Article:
18. Sultan AS, Jessri M, Farah CS. Electronic nicotine delivery systems: Oral health implications and oral cancer risk. J Oral Pathol Med. 2021;50(3):316-322. doi:10.1111/jop.12810
  19. Chaffee BW, Couch ET, Vora MV, Holliday RS. Oral and periodontal implications of tobacco and nicotine products. Periodontol 2000. 2021;87(1):241-253. doi:10.1111/prd.12395
  20. Mahmoudzadeh L, Abtahi Froushani SM, Ajami M, Mahmoudzadeh M. Effect of nicotine on immune system function. Adv Pharm Bull. 2023;13(1):69-78. doi:10.34172/apb.2023.008
  21. Thomas SC, Xu F, Pushalkar S, Lin Z, Thakor N, Vardhan M, Flaminio Z, Khodadadi-Jamayran A, Vasconcelos R, Akapo A, Queiroz E, Bederoff M, Janal MN, Guo Y, Aguallo D, Gordon T, Corby PM, Kamer AR, Li X, Saxena D. Electronic cigarette use promotes a unique periodontal microbiome. mBio. 2022 Feb 22;13(1):e0007522.
  22. Baniulyte G, Ali K. Do e-cigarettes have a part to play in peri-implant diseases? Evid Based Dent. 2023;24(1):7-8. doi:10.1038/s41432-023-00864-w
  23. Rouabhia M, Semlali A. Electronic cigarette vapor increases Streptococcus mutans growth, adhesion, biofilm formation, and expression of the biofilm-associated genes. Oral Dis. 2021;27(3):639-647. doi:10.1111/odi.13564
  24. Irusa KF, Finkelman M, Magnuson B, Donovan T, Eisen SE. A comparison of the caries risk between patients who use vapes or electronic cigarettes and those who do not: A cross-sectional study. J Am Dent Assoc. 2022;153(12):1179-1183. doi:10.1016/j.adaj.2022.09.013
  25. Food and Drug Administration. Family smoking prevention and tobacco control act. FDA. June 3, 2020. Available at: Accessed May 9, 2023.
  26. Padon AA, Maloney EK, Cappella JN. Youth-targeted e-cigarette marketing in the US. Tob Regul Sci. 2017;3(1):95-101.
  27. Chu KH, Sidhu AK, Valente TW. Electronic cigarette marketing online: a multi-site, multi-product comparison. JMIR Public Health Surveill. 2015; 1(2):e11
  28. Simon P, Camenga DR, Morean ME, et al. Socioeconomic status and adolescent e-cigarette use: The mediating role of e-cigarette advertisement exposure. Prev Med. 2018;112:193-198. doi:10.1016/j.ypmed.2018.04.019
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  30. Nicksic NE, Snell LM, Barnes AJ. Reasons to use e-cigarettes among adults and youth in the Population Assessment of Tobacco and Health (PATH) study. Addict Behav. 2019;93:93-99.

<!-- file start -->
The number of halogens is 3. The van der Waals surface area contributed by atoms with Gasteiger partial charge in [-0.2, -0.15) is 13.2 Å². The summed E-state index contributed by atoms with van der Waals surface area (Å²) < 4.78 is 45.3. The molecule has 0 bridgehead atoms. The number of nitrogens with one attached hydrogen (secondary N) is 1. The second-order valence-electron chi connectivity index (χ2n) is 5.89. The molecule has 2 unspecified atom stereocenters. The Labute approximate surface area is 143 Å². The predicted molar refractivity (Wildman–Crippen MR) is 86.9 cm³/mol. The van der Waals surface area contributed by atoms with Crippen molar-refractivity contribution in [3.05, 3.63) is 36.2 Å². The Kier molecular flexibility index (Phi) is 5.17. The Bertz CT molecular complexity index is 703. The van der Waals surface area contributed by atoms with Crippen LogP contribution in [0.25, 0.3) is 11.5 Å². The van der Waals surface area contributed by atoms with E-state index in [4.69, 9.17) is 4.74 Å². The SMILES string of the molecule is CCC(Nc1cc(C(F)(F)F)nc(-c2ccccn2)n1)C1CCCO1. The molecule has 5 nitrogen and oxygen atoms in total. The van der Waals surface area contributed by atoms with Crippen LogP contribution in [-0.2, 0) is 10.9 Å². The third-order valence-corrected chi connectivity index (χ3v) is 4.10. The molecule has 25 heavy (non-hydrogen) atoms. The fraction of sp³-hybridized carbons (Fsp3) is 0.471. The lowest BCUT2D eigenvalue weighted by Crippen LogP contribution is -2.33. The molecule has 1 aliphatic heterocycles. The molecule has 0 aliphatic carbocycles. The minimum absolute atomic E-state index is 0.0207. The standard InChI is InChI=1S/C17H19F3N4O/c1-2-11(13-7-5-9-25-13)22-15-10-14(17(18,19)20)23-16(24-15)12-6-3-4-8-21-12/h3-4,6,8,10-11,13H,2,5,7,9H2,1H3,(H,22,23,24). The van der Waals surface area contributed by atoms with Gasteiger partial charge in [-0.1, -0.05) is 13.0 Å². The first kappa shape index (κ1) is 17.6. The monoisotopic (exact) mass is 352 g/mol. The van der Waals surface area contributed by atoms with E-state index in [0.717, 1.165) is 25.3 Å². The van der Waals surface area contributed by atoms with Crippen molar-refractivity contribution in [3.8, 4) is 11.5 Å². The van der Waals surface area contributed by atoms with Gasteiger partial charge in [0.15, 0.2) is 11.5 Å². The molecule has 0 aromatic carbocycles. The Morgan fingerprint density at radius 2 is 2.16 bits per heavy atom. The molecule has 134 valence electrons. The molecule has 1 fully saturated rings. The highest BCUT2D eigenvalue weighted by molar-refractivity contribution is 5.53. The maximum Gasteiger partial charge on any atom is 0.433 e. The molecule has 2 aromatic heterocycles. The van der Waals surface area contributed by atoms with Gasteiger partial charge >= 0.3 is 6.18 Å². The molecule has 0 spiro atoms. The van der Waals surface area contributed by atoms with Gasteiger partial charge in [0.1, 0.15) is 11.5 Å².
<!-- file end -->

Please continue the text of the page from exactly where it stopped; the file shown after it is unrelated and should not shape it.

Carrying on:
31. Lydon DM, Wilson SJ, Child A, Geier CF. Adolescent brain maturation and smoking: what we know and where we’re headed. Neurosci Biobehav Rev. 2014;45:323-342.
  32. Kalkhoran S, Neilands TB, Ling PM. Secondhand smoke exposure and smoking behavior among young adult bar patrons. Am J Public Health. 2013;103(11):2048-2055.
  33. Islam T, Braymiller J, Eckel SP, et al. Secondhand nicotine vaping at home and respiratory symptoms in young adults. Thorax. 2022;77(7):663-668.
  34. McGrath-Morrow SA, Hayashi M, Aherrera A, et al. The effects of electronic cigarette emissions on systemic cotinine levels, weight and postnatal lung growth in neonatal mice. PLoS One. 2015;10(2):e0118344. Published 2015 Feb 23.
  35. Wadgave U, Nagesh L. Nicotine replacement therapy: An overview. Int J Health Sci (Qassim). 2016;10(3):425-435.
  36. American Academy of Pediatrics. Nicotine replacement therapy and adolescent patients. AAP. November 16, 2022. Available at: Accessed May 11, 2023.
  37. Ramseier CA, Christen A, McGowan J, et al. Tobacco use prevention and cessation in dental and dental hygiene undergraduate education. Oral Health Prev Dent. 2006;4(1):49-60
  38. Goel D, Chaudhary PK, Khan A, et al. Acquaintance and Approach in the Direction of Tobacco Cessation Among Dental Practitioners-A Systematic Review. Int J Prev Med. 2020;11:167. Published 2020 Oct 5.

From Dimensions of Dental Hygiene. June/July 2024; 22(4):42-45